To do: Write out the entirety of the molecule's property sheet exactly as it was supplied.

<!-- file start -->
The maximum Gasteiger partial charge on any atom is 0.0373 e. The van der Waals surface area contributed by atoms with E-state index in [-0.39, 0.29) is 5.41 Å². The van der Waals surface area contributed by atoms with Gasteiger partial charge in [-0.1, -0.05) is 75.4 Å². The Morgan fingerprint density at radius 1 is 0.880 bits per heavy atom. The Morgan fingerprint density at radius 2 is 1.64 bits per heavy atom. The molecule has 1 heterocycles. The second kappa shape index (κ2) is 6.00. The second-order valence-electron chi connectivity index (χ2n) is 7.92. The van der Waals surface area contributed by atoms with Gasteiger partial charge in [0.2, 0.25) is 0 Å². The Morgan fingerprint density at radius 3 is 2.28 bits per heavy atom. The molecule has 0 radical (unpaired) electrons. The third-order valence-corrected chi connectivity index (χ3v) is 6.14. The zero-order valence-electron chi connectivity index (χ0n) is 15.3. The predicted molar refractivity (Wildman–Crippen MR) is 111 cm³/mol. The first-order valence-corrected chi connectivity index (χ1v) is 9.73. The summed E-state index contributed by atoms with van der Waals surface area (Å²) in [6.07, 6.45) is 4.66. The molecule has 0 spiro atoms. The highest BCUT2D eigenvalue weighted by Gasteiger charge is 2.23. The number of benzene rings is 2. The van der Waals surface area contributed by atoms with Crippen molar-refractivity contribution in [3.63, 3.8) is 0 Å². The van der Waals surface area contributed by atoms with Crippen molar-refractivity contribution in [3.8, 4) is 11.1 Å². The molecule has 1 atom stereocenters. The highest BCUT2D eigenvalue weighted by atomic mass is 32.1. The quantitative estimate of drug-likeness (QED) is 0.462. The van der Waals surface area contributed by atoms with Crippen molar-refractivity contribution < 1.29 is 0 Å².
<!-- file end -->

The maximum Gasteiger partial charge on any atom is 0.0373 e. The van der Waals surface area contributed by atoms with E-state index in [-0.39, 0.29) is 5.41 Å². The van der Waals surface area contributed by atoms with Gasteiger partial charge in [-0.1, -0.05) is 75.4 Å². The Morgan fingerprint density at radius 1 is 0.880 bits per heavy atom. The Morgan fingerprint density at radius 2 is 1.64 bits per heavy atom. The molecule has 1 heterocycles. The second kappa shape index (κ2) is 6.00. The second-order valence-electron chi connectivity index (χ2n) is 7.92. The van der Waals surface area contributed by atoms with Gasteiger partial charge in [0.2, 0.25) is 0 Å². The Morgan fingerprint density at radius 3 is 2.28 bits per heavy atom. The molecule has 0 radical (unpaired) electrons. The third-order valence-corrected chi connectivity index (χ3v) is 6.14. The zero-order valence-electron chi connectivity index (χ0n) is 15.3. The predicted molar refractivity (Wildman–Crippen MR) is 111 cm³/mol. The first-order valence-corrected chi connectivity index (χ1v) is 9.73. The summed E-state index contributed by atoms with van der Waals surface area (Å²) in [6.07, 6.45) is 4.66. The molecule has 0 spiro atoms. The highest BCUT2D eigenvalue weighted by Gasteiger charge is 2.23. The number of benzene rings is 2. The van der Waals surface area contributed by atoms with Crippen molar-refractivity contribution in [3.63, 3.8) is 0 Å². The van der Waals surface area contributed by atoms with Crippen molar-refractivity contribution in [3.8, 4) is 11.1 Å². The molecule has 1 atom stereocenters. The highest BCUT2D eigenvalue weighted by atomic mass is 32.1. The quantitative estimate of drug-likeness (QED) is 0.462. The van der Waals surface area contributed by atoms with Crippen molar-refractivity contribution < 1.29 is 0 Å².